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Judge to Lafayette marshal: Act on your sentence or pick up tras - KATC.com | Continuous News Coverage | Acadiana-Lafayette

Judge to Lafayette marshal: Act on your sentence or pick up trash

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Lafayette City Marshal Brian Pope speaks at an October 2015 press conference that ultimately led to a public records lawsuit, house-arrest sentence and seven-count felony indictment. Lafayette City Marshal Brian Pope speaks at an October 2015 press conference that ultimately led to a public records lawsuit, house-arrest sentence and seven-count felony indictment.
LAFAYETTE -

The judge overseeing the public records lawsuit against Lafayette City Marshal Brian Pope is threatening him with 173 hours of litter abatement if he fails to act on his community service sentence.

Judge Jules Edwards, of the 15th Judicial District, has given the marshal until Sept. 15 to provide a plan for how he’ll spend 173 hours teaching local public officials about public records law and compliance.

More than a year ago, Edwards found Pope guilty of contempt-of-court for failing to provide public records to The Independent. Along with financial penalties lodged against the marshal in the March 2016 judgment, Edwards ordered Pope to teach public officials 173 hours on public records law.

The judgment included specific orders to submit for the judge’s approval his plan for fulfilling the sentence.

In an Aug. 9 letter to Pope’s attorney, Edwards writes the marshal has so far not provided a plan.

“This suggests the Marshal has not yet started his community service work,” Edwards writes.

Marshal's latest reprimand

It’s the second time Edwards has admonished the marshal for failing to act on his sentence. In March of this year, he called on Pope to defend himself against a possible second contempt-of-court conviction for not providing any record of his community-service plans. The hearing came a year after the judgment and months after the marshal exhausted his appeal options.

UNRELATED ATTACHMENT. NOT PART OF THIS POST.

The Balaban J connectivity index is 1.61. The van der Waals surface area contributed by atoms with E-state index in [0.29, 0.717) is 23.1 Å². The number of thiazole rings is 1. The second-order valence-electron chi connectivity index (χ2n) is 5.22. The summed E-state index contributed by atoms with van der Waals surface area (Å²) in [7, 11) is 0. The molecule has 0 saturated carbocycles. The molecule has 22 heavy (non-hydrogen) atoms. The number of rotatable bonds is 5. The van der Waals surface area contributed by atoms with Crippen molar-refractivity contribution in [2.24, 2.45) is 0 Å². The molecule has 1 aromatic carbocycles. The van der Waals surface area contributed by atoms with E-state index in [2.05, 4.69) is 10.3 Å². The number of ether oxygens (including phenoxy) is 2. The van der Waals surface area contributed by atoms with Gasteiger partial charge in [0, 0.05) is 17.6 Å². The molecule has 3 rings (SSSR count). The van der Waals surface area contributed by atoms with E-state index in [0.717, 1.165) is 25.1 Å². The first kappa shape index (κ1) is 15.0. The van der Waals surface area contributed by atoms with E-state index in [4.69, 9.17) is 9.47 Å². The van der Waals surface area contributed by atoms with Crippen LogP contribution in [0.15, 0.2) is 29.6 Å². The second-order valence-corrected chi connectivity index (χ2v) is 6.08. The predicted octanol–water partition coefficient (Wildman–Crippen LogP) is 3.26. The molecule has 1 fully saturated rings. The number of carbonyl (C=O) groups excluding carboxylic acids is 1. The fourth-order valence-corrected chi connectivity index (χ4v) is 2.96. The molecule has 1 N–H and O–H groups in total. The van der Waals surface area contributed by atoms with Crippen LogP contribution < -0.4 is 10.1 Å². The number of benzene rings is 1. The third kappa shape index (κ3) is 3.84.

In this month's correspondence, Edwards acknowledged Pope’s earlier argument that “there are limited opportunities” for the marshal to perform the community service. But he also points out that Pope hasn’t engaged the judge about how to best complete his sentence, either.

“Ignorance and innocence are not synonyms,” Edwards writes.

It's unclear whether Pope or his attorney have responded to the letter. Pope's attorney had not yet responded at press time to questions about the marshal's response.

Meanwhile, Edwards has signed off on a garnishment judgment for Pope to pay the more than $27,000 he still owes The Independent in the records lawsuit.

The sheriff will garnish 25 percent of Pope’s wages until the debt is paid off, according to the judgment. Pope signed the agreement, which was filed on Tuesday.

UPDATE, Aug. 25 12:30 p.m. Attorney Joy Rabalais, who represents the marshal and had been unavailable for comment earlier in the week because of a trial, said on Friday that Edwards approved the marshal's presentation materials this week, that Pope and the judge are in communication and that he "will fulfill every obligation" in the case.

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